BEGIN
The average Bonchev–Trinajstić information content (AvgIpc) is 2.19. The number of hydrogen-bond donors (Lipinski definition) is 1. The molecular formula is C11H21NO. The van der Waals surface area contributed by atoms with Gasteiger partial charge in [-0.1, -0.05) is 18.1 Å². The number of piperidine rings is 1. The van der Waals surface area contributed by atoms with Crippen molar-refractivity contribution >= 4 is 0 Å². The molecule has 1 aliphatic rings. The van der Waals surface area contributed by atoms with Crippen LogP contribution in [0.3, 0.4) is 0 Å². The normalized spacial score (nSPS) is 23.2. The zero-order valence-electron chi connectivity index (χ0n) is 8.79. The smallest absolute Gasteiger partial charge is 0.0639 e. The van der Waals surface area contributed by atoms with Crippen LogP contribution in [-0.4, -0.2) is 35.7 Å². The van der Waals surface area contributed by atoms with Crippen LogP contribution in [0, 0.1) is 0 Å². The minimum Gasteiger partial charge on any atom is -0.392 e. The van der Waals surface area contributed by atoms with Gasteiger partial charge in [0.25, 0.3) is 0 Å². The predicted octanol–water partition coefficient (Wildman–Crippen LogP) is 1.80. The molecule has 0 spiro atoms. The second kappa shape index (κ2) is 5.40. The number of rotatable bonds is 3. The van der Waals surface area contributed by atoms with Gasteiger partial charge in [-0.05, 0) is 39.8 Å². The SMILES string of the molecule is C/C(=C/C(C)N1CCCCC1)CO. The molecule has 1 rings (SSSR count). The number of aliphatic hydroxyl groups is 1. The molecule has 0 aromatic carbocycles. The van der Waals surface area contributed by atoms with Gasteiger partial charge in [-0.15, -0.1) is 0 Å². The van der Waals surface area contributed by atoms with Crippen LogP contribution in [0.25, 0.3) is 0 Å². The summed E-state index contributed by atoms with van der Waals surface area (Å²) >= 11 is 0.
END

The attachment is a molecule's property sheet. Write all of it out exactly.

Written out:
The average Bonchev–Trinajstić information content (AvgIpc) is 2.19. The number of hydrogen-bond donors (Lipinski definition) is 1. The molecular formula is C11H21NO. The van der Waals surface area contributed by atoms with Gasteiger partial charge in [-0.1, -0.05) is 18.1 Å². The number of piperidine rings is 1. The van der Waals surface area contributed by atoms with Crippen molar-refractivity contribution >= 4 is 0 Å². The molecule has 1 aliphatic rings. The van der Waals surface area contributed by atoms with Crippen LogP contribution in [0.3, 0.4) is 0 Å². The normalized spacial score (nSPS) is 23.2. The zero-order valence-electron chi connectivity index (χ0n) is 8.79. The smallest absolute Gasteiger partial charge is 0.0639 e. The van der Waals surface area contributed by atoms with Crippen LogP contribution in [-0.4, -0.2) is 35.7 Å². The van der Waals surface area contributed by atoms with Crippen LogP contribution in [0, 0.1) is 0 Å². The minimum Gasteiger partial charge on any atom is -0.392 e. The van der Waals surface area contributed by atoms with Gasteiger partial charge in [0.25, 0.3) is 0 Å². The predicted octanol–water partition coefficient (Wildman–Crippen LogP) is 1.80. The molecule has 0 spiro atoms. The second kappa shape index (κ2) is 5.40. The number of rotatable bonds is 3. The van der Waals surface area contributed by atoms with Gasteiger partial charge in [-0.05, 0) is 39.8 Å². The SMILES string of the molecule is C/C(=C/C(C)N1CCCCC1)CO. The molecule has 1 rings (SSSR count). The number of aliphatic hydroxyl groups is 1. The molecule has 0 aromatic carbocycles. The van der Waals surface area contributed by atoms with Gasteiger partial charge in [-0.15, -0.1) is 0 Å². The van der Waals surface area contributed by atoms with Crippen LogP contribution in [0.25, 0.3) is 0 Å². The summed E-state index contributed by atoms with van der Waals surface area (Å²) >= 11 is 0.